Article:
The handle is the part of the knife that holds the blade. The tang of the blade extends down in the handle to attach the blade to the handle. The tang is riveted into the handle or is sometimes enclosed in a plastic or metal handle. It is important to get a good feel of the handle before purchasing a knife to be sure it fits your hand properly. If it is too big or small, it can result in inefficient use and can cause tired and aching hands.
The tang is the part of the knife blade that extends into the handle. The better quality knives have a full tang that runs the entire length of the handle. It is sandwiched in between the outside layers of the handle and generally contains several holes where it is riveted to the handle for durability. The tang takes the same shape as the handle and can generally be seen on both edges. A full tang is best for adding strength and balance to the knife but there are also some good quality knives whose tang only runs part way into the handle. Molded handles contain a pointed rat tail tang, which is a long narrow shaft that is completely contained in the handle with which it forms a bond. This type of tang adds balance and strength to the knife but also provides for a little lighter weight knife.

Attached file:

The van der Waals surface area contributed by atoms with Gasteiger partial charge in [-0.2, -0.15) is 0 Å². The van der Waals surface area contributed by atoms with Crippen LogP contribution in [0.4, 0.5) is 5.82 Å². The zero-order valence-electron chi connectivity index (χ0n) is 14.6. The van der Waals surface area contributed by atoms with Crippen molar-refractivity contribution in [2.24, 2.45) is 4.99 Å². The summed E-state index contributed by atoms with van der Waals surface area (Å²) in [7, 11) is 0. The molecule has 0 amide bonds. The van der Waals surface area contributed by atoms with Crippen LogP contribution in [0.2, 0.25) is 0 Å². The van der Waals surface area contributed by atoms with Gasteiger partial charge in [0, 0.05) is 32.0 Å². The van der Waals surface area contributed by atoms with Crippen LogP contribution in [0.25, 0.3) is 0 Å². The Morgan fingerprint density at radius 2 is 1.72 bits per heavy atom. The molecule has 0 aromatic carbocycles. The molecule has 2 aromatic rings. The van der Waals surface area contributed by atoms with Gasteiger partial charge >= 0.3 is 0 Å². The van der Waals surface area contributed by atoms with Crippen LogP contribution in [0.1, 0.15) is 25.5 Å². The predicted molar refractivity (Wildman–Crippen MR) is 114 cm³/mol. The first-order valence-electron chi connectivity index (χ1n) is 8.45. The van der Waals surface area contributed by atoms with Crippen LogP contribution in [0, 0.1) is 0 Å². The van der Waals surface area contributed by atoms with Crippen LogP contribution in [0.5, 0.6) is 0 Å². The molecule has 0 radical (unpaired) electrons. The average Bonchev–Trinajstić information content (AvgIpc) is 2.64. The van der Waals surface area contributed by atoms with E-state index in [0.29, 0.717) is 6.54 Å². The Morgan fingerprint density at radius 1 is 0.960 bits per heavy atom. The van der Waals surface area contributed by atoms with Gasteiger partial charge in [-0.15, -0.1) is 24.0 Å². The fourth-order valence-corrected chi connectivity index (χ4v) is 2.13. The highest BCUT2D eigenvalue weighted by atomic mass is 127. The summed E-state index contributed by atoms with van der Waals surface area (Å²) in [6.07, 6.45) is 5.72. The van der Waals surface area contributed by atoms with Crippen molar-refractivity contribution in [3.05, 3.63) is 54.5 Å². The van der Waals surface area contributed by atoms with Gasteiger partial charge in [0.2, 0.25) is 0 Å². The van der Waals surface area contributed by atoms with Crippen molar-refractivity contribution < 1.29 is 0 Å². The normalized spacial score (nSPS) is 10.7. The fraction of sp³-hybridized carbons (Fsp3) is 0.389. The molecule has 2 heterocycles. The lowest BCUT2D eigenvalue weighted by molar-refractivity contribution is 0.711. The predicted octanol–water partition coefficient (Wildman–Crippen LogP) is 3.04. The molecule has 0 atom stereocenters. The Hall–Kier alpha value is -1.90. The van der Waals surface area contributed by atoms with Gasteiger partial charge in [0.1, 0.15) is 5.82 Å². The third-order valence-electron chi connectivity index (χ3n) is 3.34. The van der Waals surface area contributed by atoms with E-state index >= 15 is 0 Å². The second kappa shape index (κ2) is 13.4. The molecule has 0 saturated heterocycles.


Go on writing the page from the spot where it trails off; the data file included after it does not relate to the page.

|Metal Rivets||Metal rivets are used to secure the tang to the handle of the knife. To prevent irritation to the hand, the rivets should be completely smooth and lie flush with the surface of the handle. In addition, this will help prevent debris and microorganisms from collecting in the spaces between the handle and the rivets.|